It’s no secret that for the last few years Marvel has been pushing the Inhumans property to the forefront both in comics and in other media. Despite some bumps in the road–most notably the departure of writer
Matt Fraction that delayed the Inhuman ongoing series back in 2014 –  everyone involved has done an admirable job breathing new life into an admittedly esoteric corner of the Marvel Universe.

Nevertheless, the Inhumans haven’t been the runaway success that Marvel may have originally envisioned. Sure there have been some unexpected bright spots such as new characters Kamala Khan/Ms. Marvel and Lunella Lafayette/Moon Girl, but the Inhumans line as a whole hasn’t really resonated with readers. Simply looking at the month-to-month sales for the main Inhumans title gives a clear picture of the erratic nature. While these figures provided by are only sales estimates to comic shops in the United States, combined with general observations of reader attitudes toward the Inhumans since 2014, a declining trend can be witnessed.


This leads one to wonder why exactly the Inhumans have yet to become Marvel’s “Next Big Thing.” Let’s address the elephant in the room immediately. Whether or not there’s any truth to the speculation that Marvel’s interest in the Inhumans has anything to do with replacing the X-Men/mutants due to film rights, the fact of the matter is that from an etic perspective the Inhumans and X-Men are pretty indistinguishable to anyone not fully immersed in Marvel continuity.

Yes, there are some fundamental differences, but when you get down to it, Terrigenesis (the process by which Inhumans gain their powers) can be seen as basically mutation with an extra step. Additionally, the universal social metaphor of Marvel mutants as any oppressed minority has been an integral aspect of the characters since their inception. Both in comics and in other media like the Agents of S.H.I.E.L.D. television show, this social metaphor has been applied to the Inhumans. Comic characters with similar aesthetics and gimmicks abound–Hawkeye/Green Arrow, Moon Knight/Batman, Quicksilver/Flash, and so on. But there’s no mistaking them because they each have unique intangible characteristics. The Inhumans need to distinguish themselves as more than “the poor man’s X-Men.”     

Marvel certainly didn’t help to differentiate between Inhumans and X-Men. Relaunching the main Inhuman book as Uncanny Inhumans, an adjective typically associated with the X-Men, wasn’t a particularly sound strategic move. It’s essentially changing the product to resemble an already popular one. Coca-Cola used this tactic when it created New Coke by altering the soda formula to imitate the sweetness of its primary competitor Pepsi, and nobody has to be reminded about the results of that decision.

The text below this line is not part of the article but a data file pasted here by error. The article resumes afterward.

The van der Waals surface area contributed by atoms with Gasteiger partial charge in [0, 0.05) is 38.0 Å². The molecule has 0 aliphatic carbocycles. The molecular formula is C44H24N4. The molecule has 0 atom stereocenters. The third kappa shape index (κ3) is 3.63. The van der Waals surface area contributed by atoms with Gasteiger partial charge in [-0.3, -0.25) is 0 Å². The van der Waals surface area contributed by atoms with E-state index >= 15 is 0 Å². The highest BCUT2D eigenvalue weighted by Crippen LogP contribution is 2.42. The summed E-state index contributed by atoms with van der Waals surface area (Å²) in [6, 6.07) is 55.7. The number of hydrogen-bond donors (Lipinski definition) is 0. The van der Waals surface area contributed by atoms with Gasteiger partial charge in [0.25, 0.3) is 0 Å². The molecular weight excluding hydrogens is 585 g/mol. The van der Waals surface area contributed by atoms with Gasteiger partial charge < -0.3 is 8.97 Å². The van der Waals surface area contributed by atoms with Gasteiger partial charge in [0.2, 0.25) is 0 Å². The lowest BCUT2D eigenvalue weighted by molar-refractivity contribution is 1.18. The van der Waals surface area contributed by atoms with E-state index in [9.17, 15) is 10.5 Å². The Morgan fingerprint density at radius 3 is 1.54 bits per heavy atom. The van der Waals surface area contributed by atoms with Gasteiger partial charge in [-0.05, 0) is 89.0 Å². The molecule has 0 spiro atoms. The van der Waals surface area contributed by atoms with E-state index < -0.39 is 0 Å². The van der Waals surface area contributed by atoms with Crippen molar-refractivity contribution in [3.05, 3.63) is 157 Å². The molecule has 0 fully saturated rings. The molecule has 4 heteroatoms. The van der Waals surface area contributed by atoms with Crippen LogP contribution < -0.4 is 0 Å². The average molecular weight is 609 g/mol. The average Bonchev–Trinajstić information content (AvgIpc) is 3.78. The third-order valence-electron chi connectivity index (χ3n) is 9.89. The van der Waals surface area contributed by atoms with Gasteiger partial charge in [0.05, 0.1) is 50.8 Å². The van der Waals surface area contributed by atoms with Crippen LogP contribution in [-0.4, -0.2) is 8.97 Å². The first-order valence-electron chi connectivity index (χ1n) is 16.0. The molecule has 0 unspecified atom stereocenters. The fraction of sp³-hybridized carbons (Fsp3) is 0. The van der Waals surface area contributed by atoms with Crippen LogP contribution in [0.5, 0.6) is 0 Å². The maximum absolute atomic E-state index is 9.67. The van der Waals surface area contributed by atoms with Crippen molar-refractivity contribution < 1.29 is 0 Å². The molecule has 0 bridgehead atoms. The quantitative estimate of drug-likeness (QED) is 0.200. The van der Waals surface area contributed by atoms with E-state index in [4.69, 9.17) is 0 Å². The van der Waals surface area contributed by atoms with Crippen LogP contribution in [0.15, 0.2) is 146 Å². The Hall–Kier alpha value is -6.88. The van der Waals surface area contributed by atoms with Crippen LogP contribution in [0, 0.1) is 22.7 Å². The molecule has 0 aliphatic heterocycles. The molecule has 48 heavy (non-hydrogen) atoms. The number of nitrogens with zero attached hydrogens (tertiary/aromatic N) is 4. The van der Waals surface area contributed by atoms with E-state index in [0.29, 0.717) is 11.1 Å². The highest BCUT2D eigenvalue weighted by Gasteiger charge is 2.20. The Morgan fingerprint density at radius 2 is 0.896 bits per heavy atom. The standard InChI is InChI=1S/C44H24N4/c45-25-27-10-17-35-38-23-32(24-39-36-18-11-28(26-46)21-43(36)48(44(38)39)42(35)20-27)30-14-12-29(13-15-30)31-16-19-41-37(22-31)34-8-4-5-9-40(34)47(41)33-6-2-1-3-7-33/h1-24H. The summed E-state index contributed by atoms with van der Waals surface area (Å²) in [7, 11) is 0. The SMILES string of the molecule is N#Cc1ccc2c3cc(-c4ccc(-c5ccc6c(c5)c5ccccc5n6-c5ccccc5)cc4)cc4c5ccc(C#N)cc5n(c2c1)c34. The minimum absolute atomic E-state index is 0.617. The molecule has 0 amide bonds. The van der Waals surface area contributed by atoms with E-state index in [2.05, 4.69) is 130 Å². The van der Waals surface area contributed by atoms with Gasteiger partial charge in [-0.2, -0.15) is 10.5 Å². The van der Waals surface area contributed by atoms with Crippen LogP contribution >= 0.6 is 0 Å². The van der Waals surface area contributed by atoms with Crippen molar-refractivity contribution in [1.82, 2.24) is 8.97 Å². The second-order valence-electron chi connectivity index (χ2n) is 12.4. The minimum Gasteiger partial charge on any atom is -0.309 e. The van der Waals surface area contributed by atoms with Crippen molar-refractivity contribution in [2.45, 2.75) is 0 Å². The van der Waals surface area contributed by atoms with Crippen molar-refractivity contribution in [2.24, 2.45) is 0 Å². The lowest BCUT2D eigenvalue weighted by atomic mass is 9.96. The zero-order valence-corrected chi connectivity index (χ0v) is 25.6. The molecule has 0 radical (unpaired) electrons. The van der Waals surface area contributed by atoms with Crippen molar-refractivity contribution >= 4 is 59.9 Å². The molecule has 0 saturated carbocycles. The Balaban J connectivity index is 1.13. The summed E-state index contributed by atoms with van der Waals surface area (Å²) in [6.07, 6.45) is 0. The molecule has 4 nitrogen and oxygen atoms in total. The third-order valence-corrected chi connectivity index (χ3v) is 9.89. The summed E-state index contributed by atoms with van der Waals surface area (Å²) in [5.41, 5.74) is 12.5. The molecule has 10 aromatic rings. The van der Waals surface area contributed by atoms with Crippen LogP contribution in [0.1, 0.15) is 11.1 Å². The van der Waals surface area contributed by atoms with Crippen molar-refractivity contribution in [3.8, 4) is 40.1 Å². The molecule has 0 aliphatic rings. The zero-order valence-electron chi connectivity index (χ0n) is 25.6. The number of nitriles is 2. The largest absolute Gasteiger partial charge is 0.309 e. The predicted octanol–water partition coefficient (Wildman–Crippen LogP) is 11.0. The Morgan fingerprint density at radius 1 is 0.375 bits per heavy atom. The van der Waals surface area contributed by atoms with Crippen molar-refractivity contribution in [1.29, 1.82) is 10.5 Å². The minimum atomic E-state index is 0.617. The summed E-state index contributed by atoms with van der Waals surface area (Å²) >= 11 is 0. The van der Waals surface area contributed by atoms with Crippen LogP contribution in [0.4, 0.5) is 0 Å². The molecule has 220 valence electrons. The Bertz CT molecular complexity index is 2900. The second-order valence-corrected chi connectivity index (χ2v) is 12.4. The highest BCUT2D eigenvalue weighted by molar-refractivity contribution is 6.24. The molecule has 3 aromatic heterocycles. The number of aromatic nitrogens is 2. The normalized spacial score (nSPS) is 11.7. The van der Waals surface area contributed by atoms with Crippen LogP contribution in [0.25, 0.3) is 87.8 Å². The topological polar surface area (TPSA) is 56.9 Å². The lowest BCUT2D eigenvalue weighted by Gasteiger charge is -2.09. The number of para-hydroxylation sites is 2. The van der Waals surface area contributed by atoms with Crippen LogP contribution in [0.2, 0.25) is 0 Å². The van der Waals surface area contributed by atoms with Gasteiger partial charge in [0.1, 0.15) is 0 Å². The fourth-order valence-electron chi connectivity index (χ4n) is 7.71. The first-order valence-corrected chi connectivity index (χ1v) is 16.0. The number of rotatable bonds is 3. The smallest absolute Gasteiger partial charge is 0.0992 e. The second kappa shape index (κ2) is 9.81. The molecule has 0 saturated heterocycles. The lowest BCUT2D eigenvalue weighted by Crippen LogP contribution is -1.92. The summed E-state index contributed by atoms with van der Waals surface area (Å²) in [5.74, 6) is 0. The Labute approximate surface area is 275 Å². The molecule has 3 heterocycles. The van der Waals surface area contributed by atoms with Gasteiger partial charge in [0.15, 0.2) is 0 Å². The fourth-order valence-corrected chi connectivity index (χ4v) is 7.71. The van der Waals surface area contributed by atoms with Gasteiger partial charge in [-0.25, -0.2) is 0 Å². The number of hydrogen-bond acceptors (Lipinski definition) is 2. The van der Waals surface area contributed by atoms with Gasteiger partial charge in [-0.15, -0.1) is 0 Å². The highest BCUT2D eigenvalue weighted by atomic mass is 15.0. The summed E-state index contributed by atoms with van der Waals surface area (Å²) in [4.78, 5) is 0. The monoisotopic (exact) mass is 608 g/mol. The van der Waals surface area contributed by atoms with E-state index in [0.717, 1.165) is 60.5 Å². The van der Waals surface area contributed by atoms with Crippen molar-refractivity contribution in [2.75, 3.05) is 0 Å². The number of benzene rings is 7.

Adding the mutant X-Men character Beast to the Inhumans team roster further added to potential reader confusion. Anyone with a casual familiarity with Marvel probably already knows who Beast is from the movies and cartoons. But if Beast is suddenly part of a group called the Inhumans instead of the X-Men, one is now forced to do some background research. Granted, it’s not that hard to do a Google search in this modern age, but compelling readers to put in more effort than they normally would, no matter how insignificant, is a surefire way to turn them away.   

This leads me to another factor that plagues many businesses and likely hindered readership for the Inhumans – failure to understand the consumers. While there was clearly some buildup with the Inhumans in various Marvel titles in the years leading up to 2014, like Jonathan Hickman’s
Fantastic Four and Avengers runs, all of a sudden in late 2013/early 2014 the Inhumans launch seemed akin to being hit by a tidal wave. Sure, regular Marvel fans could follow along, but for new readers it was asking them to dive into the deep end before learning how to swim. Again, the possible brand confusion with the X-Men and lack of familiarity with the Inhumans were and still remain enormous barriers. Disney encountered nearly the identical issue when it opened Hong Kong Disneyland a decade ago. It assumed that the Disney name and characters had enough worldwide appeal that the park would do well in the Mainland Chinese market. However, even after introducing a short program at the park entrance to educate about the Disney characters, Hong Kong Disneyland still failed to connect with Chinese visitors. Relying too much on a brand name can be extremely detrimental and is important for Marvel’s Inhumans plans especially as it moves forward with its Inhumans television series.  

I hate to keep going back to the X-Men, but in just a few short years the Inhumans have fallen victim to the same problem that Marvel mutants faced – there are just way too many Inhumans. It got so out of hand with the X-Men that Marvel placed a moratorium on the creation of new mutants after the 2005 House of M/Decimation event until 2012’s Avengers vs. X-Men miniseries. A very comprehensive “List of New Inhumans” Wikia database entry reveals that over 60+ new Inhumans have appeared in less than three years. Just like mutants, the increase of Inhumans dilutes the franchise and drives them further from the persecuted minority concept. When the number of new Inhuman characters is so overwhelmingly higher than that of new mutant characters, it’s no wonder that X-Men fans believe that Inhumans are replacing the mutants. The recent storyline of the Terrigen Mists (the substance that gives Inhumans their powers) killing mutants around the world was probably not the best marketing strategy if Marvel hoped to alleviate the fears of fans.